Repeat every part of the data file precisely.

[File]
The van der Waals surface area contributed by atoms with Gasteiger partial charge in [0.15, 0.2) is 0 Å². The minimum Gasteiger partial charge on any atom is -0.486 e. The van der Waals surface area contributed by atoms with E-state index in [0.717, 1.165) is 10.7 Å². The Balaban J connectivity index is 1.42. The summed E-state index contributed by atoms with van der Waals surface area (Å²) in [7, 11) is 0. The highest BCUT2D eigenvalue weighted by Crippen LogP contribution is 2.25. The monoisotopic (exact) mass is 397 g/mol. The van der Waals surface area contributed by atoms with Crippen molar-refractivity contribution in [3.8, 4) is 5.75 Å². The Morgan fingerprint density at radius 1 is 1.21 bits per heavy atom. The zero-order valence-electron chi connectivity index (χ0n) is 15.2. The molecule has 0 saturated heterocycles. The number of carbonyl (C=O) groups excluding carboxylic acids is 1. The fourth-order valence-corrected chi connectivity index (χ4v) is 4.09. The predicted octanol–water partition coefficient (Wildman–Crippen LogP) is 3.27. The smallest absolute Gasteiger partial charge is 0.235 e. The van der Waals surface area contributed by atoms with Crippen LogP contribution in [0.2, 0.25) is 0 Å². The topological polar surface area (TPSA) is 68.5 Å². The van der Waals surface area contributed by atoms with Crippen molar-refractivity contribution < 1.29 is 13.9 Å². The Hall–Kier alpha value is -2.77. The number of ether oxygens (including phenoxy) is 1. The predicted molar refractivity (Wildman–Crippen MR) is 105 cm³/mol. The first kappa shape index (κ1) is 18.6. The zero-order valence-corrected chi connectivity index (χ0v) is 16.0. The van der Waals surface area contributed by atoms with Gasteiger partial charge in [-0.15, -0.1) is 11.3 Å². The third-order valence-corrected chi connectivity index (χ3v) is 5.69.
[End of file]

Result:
The van der Waals surface area contributed by atoms with Gasteiger partial charge in [0.15, 0.2) is 0 Å². The minimum Gasteiger partial charge on any atom is -0.486 e. The van der Waals surface area contributed by atoms with E-state index in [0.717, 1.165) is 10.7 Å². The Balaban J connectivity index is 1.42. The summed E-state index contributed by atoms with van der Waals surface area (Å²) in [7, 11) is 0. The highest BCUT2D eigenvalue weighted by Crippen LogP contribution is 2.25. The monoisotopic (exact) mass is 397 g/mol. The van der Waals surface area contributed by atoms with Crippen molar-refractivity contribution in [3.8, 4) is 5.75 Å². The Morgan fingerprint density at radius 1 is 1.21 bits per heavy atom. The zero-order valence-electron chi connectivity index (χ0n) is 15.2. The molecule has 0 saturated heterocycles. The number of carbonyl (C=O) groups excluding carboxylic acids is 1. The fourth-order valence-corrected chi connectivity index (χ4v) is 4.09. The predicted octanol–water partition coefficient (Wildman–Crippen LogP) is 3.27. The smallest absolute Gasteiger partial charge is 0.235 e. The van der Waals surface area contributed by atoms with Crippen LogP contribution in [0.2, 0.25) is 0 Å². The topological polar surface area (TPSA) is 68.5 Å². The van der Waals surface area contributed by atoms with Crippen molar-refractivity contribution < 1.29 is 13.9 Å². The Hall–Kier alpha value is -2.77. The number of ether oxygens (including phenoxy) is 1. The predicted molar refractivity (Wildman–Crippen MR) is 105 cm³/mol. The first kappa shape index (κ1) is 18.6. The zero-order valence-corrected chi connectivity index (χ0v) is 16.0. The van der Waals surface area contributed by atoms with Gasteiger partial charge in [-0.15, -0.1) is 11.3 Å². The third-order valence-corrected chi connectivity index (χ3v) is 5.69.